The policy planning took longer than they expected. As they sent draft policies out for review, they had more revisions than they anticipated. However, in the end, they felt it was time well spent.
Why was the high school chosen for the deployment? why not another grade? Two reasons… 1) the “futures” meetings were the driving force behind the project and they focused on the future of the high school in specific. 2) they felt the project could make a significant difference in student engagement at the high school level.
The ability to annotate was significant for them… and Good Notes is the most popular classroom organizational app.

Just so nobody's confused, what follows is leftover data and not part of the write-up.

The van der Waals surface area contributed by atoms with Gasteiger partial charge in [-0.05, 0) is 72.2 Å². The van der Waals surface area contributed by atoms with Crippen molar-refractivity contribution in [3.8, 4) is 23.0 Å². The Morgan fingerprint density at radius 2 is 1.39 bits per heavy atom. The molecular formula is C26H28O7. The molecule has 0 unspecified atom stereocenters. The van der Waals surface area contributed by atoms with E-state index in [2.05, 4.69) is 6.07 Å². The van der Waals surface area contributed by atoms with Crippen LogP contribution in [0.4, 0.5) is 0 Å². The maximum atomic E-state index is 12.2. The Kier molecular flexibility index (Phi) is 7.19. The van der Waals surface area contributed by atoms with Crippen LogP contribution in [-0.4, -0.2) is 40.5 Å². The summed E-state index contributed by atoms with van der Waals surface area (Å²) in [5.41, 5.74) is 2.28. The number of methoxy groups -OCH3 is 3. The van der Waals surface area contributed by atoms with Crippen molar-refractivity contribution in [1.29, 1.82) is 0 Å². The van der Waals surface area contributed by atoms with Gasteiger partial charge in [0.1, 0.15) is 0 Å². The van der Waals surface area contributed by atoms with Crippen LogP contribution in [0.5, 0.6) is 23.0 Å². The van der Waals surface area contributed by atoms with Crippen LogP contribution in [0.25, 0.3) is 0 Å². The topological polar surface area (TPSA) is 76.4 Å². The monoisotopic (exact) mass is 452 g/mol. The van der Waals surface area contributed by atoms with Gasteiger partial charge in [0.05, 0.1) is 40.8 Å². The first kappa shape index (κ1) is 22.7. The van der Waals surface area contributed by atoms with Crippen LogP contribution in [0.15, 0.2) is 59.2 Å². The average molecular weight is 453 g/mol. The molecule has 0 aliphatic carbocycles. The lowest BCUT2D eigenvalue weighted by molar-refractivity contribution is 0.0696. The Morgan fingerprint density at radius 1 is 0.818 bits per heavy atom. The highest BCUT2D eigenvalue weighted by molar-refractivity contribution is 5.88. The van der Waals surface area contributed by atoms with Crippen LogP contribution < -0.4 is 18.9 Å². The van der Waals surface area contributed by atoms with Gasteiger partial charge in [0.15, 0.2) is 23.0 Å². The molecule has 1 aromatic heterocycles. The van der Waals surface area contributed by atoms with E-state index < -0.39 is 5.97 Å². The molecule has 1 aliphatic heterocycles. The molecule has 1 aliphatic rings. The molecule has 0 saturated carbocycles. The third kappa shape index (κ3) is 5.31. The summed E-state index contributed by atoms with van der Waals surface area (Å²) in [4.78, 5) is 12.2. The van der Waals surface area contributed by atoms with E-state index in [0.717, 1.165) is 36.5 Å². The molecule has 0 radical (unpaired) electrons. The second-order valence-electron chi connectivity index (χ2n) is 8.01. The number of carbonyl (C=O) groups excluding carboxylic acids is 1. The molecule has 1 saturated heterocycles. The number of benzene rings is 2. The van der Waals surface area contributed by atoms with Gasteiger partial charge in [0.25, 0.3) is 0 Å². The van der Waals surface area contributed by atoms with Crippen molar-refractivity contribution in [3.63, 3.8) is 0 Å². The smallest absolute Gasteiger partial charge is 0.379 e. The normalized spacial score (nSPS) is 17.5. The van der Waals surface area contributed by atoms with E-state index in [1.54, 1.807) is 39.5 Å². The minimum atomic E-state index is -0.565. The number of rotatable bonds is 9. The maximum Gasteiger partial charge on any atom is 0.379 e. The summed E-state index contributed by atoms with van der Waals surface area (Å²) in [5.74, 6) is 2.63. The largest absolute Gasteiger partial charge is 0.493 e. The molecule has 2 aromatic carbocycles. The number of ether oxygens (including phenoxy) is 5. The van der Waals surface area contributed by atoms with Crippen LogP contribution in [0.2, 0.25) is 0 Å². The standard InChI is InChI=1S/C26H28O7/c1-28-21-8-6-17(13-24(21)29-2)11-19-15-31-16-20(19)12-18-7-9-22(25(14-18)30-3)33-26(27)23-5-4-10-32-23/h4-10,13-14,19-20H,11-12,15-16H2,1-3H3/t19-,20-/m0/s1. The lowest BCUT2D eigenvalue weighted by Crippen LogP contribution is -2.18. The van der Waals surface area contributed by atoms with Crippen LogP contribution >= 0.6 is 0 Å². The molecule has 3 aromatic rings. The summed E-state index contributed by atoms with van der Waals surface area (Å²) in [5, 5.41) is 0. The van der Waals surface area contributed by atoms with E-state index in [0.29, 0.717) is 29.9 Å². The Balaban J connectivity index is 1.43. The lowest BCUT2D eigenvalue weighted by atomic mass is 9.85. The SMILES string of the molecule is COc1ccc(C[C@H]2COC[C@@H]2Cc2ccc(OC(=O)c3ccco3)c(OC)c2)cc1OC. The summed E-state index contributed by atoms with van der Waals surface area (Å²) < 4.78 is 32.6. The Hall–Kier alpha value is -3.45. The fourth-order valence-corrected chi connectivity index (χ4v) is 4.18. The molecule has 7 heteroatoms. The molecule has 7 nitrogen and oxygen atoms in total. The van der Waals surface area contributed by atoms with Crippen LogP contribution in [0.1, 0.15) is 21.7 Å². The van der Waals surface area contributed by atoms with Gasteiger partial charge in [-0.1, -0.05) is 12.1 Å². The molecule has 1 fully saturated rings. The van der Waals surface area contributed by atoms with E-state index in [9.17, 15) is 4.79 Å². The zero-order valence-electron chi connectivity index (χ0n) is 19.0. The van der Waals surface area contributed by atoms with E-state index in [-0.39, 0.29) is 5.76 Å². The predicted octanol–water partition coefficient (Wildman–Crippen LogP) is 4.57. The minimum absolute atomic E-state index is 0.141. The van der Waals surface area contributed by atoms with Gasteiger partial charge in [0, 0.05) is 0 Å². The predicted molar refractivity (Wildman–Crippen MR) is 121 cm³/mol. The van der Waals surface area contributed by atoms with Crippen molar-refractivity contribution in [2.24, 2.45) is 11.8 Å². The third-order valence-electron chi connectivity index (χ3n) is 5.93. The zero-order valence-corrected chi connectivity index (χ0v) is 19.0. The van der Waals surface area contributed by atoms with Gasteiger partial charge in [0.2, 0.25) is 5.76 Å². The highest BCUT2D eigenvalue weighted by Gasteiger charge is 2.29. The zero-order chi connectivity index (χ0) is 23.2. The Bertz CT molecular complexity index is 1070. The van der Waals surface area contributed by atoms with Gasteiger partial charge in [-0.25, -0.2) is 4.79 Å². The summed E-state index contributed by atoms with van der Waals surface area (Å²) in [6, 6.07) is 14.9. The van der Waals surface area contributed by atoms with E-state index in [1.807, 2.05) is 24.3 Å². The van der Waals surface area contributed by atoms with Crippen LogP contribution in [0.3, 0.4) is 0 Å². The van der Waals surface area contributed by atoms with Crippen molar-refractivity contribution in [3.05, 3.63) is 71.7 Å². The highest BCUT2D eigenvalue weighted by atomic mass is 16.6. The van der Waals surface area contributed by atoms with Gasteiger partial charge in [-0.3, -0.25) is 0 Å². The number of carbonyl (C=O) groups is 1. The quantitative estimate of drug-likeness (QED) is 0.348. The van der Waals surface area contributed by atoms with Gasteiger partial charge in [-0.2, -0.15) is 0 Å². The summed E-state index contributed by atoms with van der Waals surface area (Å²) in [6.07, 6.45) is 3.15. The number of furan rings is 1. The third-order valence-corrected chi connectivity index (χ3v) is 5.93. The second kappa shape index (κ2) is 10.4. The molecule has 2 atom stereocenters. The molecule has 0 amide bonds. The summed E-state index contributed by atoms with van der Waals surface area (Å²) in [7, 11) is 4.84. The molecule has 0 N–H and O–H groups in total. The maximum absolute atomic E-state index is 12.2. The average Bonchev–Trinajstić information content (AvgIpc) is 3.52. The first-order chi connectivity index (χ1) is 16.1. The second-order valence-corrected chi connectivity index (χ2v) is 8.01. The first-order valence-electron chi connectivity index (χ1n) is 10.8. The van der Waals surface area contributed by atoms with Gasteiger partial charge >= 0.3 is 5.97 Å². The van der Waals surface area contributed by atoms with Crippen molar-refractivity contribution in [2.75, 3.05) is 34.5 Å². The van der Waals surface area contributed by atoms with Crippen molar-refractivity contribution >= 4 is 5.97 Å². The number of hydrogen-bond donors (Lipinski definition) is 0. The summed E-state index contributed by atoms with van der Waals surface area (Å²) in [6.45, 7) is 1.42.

Do students feel that they need keyboards? Most students adapt, and it’s usually only the adults who seem worried about this topic. We really like their unique approach to addressing this –> they created a keyboard cart. A small cart with just wireless keyboards that a teacher could check out if they felt it was needed.
They created a very clear chart that outlines what is Negotiable and what is Non-Negotiable related to the iPad roll out. For example, every teacher MUST use Moodle to post their classroom documents and syllabus.
Most professional development was done during the teachers common planning time.
PD contained: keynote speaker at the start (they referred to as the fire-up), the Meet the iPad sessions, followed up with content specific app training.
How much push back was there on the roll out? Most of it was when the project was announced, which was mostly concerns/fears about change. They felt that they turned a significant corner about 4 months before students received their devices.